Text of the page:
About 0630 2 August 1943, the three under-strength platoons moved out from a little pimple below Roosevelt Ridge. Down a low draw we silently trudged in single file until close to the Japs whom we could not see. Sudden Jap fire struck our ears.

      On our right flank, two machine guns drove Powers' Platoon into earth. On the left, Swetka's G Company Platoon drew heavy fire and was grounded.

Fisher changed the direction of Foley's Platoon. Foley did not drive directly up between the other Platoons. Foley's Platoon headed by Fisher moved to the left flank to reinforce Swetka.

Over us, we saw only heavy brush to fight - only 10-15 yards away, so close that we heard the Japs giving orders. They had their holes a little way back from the edge of the ridge above us. When you stood up to look for them, they fired down on you while you tried to aim an M-1 or arc a grenade at the unseen sources of many men firing.

Soon our wounded began to slip back to the rear. Blind heavy brush held us back from almost any M-1 fire. We had to hurl grenades, but the Japs crouched in foxholes. They had connecting traverses with bends around which they dodged if grenades landed in their trenches. Even with three grenades per man, we began to run out.

We were stopped dead, but Swetka kept pressing Corporal Attig to forward his men into the brush above. But when Attig stood up to lead, a Jap bullet pierced his lung. Attig did get back alive, but did not rejoin G 162 until over six months later.

      For an hour, we fought but only had more casualties. Then 1st Lieutenant Hal C Fisher moved to our left flank where Jap fire seemed weaker. He started to crawl up from lying beside Swetka. Runner Beitler tried to slide over to help Fisher. But a fast firing light machine gun caught Fisher to convulse him into death.

A Jap grenade burst where Beitler had left. Swetka got a leg wound from it.

As our front thinned with wounded coming out, Swetka said on the phone, "It's no good. We can't take the ridge. We're out of grenades." From the rear, the other officer promised more grenades. Swetka answered, "That won't do any good. We're losing too many men." Then the phone voice said, "Make an orderly retreat." On that 2 August, G 162 had five men killed and about 20 wounded. Rifleman Joseph Rondo died from a small grenade fragment in his neck which must have pierced an artery or even his jugular vein. He would bleed to death internally. Corporal Jessie L. Miley was slain from the machine gun which struck his head. Pvt Donald L. Wolff, like Fisher, was first marked "Missing in Action" because we had to delay bring out his body. The fifth dead man was probably Pvt Joseph E. Galus.  

Twenty men were wounded on that 2 August, and more on 12-13 August, but we do not know all their names or the dates of their wounds. Besides Lieutenant Swetka and Corporal Attig, Leuschel may have been wounded that day by small grenade fragments. Other names are not known.

Not until 10-11 days later, on 12-13 April, could we find a way to clear the Japs from "Fisher." Then G Company's Lieutenant Herbst guided protected field artillery observers up to a hogback behind "Fisher." Here field artillery shells could blast this position and Fisher's body be recovered.

But before this date, some men were briefly relieved from Roosevelt Ridge. Coming down, Larry Carpenter walked into a little river in his fatigues. He washed the red clay out, laid his clothes on the bank, tried to bathe. He resumed his wet fatigues to dry on his body.

On 12 August, Larry Carpenter started up again with Sergeant Ramey's patrol. Before that, he drank from the river. Upstream, he later found two bloated Japs afloat. That night, Sergeant Ramey positioned Larry in a hole with cook Virgil Johnson and "Motroist" - spelling uncertain.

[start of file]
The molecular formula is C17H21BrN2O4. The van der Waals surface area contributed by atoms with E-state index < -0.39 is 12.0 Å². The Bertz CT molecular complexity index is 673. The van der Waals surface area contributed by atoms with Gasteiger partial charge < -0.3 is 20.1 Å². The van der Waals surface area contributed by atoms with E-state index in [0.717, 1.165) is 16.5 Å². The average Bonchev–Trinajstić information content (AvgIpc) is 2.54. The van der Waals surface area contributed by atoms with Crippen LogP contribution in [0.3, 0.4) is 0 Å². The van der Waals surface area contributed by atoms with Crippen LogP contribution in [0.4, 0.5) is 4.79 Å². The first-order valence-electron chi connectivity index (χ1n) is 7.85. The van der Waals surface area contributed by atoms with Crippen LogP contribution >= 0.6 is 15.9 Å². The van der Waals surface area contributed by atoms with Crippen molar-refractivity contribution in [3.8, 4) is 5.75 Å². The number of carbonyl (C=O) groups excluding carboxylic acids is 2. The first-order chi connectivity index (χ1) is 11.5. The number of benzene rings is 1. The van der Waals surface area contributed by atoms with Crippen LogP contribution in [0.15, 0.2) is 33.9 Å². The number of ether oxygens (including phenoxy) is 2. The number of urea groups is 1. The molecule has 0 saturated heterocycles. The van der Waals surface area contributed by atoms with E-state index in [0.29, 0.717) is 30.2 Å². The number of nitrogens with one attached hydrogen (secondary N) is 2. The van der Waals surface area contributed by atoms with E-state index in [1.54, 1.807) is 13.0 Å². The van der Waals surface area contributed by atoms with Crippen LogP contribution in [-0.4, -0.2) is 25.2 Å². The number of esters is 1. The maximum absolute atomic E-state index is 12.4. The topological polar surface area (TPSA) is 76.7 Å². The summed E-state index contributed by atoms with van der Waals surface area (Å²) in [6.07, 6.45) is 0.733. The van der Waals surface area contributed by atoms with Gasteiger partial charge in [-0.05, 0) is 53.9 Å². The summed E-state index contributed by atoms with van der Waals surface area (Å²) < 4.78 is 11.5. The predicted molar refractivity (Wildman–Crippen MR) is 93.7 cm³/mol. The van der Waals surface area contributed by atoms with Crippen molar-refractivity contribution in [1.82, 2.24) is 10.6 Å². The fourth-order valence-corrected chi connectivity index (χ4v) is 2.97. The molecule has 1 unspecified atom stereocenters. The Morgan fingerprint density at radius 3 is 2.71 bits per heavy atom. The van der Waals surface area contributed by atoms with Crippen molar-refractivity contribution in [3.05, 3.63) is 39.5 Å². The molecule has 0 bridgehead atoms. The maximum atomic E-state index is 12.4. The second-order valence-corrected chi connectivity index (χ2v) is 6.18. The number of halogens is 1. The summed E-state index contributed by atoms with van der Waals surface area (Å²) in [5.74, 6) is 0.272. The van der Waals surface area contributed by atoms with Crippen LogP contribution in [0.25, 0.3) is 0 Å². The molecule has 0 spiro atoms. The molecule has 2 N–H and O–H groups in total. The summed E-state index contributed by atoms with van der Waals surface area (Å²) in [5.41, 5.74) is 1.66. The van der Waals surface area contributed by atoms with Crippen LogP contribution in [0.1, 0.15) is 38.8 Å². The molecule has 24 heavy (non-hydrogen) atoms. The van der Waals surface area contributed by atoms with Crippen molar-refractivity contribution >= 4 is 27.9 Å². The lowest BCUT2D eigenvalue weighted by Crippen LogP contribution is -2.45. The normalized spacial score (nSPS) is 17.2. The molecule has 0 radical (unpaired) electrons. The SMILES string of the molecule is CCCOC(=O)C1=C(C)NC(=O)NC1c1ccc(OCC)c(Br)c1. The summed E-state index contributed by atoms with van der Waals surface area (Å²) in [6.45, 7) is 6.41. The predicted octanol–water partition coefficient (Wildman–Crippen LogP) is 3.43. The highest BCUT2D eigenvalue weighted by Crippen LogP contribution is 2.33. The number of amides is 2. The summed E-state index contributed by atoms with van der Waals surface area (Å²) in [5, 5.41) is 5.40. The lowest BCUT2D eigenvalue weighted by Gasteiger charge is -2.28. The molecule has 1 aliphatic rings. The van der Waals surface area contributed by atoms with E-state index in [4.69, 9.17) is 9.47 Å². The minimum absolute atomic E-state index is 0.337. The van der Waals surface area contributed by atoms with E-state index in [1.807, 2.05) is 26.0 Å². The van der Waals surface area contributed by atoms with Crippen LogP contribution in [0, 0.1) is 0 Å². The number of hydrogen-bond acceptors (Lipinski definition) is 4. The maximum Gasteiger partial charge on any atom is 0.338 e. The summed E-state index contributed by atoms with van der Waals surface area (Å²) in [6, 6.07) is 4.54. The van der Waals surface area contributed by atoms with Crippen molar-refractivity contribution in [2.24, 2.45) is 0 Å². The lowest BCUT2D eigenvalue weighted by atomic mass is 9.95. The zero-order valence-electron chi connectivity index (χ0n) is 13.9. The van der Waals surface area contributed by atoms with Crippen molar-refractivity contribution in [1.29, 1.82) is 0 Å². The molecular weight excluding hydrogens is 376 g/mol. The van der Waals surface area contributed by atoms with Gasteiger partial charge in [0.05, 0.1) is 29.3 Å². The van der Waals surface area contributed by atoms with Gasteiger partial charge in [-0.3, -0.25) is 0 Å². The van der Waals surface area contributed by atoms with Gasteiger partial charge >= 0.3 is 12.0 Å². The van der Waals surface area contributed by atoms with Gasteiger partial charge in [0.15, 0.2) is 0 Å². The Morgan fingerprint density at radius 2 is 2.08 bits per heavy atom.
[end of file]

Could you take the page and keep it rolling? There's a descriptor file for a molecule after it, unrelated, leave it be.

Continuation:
After dark, two Japs came down the track. We killed them with grenades and tried to dig in. More came, and we kept on digging in. Soon we were out of grenades and had to fire rifles. This gave away our position.

About 0400 hours before dawn 13 August, a Jap machine gun fired 250- 300 rounds. The last three hit Larry in three places - one below his knee, one in his thigh above the knee and a third in the buttocks.

That night, Quinton Burcham was accidentally killed. BARman Dennis Roberts hit in the forehead, and Poluszney somewhere else. Next day, Sergeant George Ramey was also hit in the forehead but lived. Presti was wounded also.

About daylight, Larry's wound began bleeding heavily. Medic Weis stopped the flow of blood.

When the ridge was secure, four natives carried Larry down to the hospital. His squad leader and others told him how sorry they were. Larry told them to think of themselves; they had to go on.           

Larry was permanently disabled. After his first malarial attack, he got "restricted duty" and became a clerk at Camp Ascot in Brisbane.

On an old map of Roosevelt Ridge, you can still find the cross marking 1st Lieutenant Hal Fisher's place of honor in Fisher Perimeter. His cross is above the edge of the slope that he could not storm, and before what were surely Jap pillboxes. There was his first grave.


CREDIT: G 162's Sergeant Grant Ramey is most credited for G-162's history. He sent me a list of 162's dead here. From Colonel MacKechnie's papers, I had 2nd Lieutenant John Foley's official report. Much personal interest comes from Gaetano De Mayo's letters of 7 May and 5 December 1982 and 22 February 1983 - with Samuel Beitler's letters. One is undated about January 1983, the second 29 January 1983. Lewis Weis' letter of 1 February 1983 mentions Fisher's burial. I used also a map of Roosevelt Ridge and a watercolor, both from Colonel MacKechnie's papers. I thank G/162's Larry Carpenter for his two letters beginning 1 July 1993 which make my history more personal. A Company's Nassau Bay history seems to be Captain George's final official report. Morning Reports are totally missing from most of 162 Infantry's records at Salamaua. The World War II Roster of 162's dead is mostly without dates.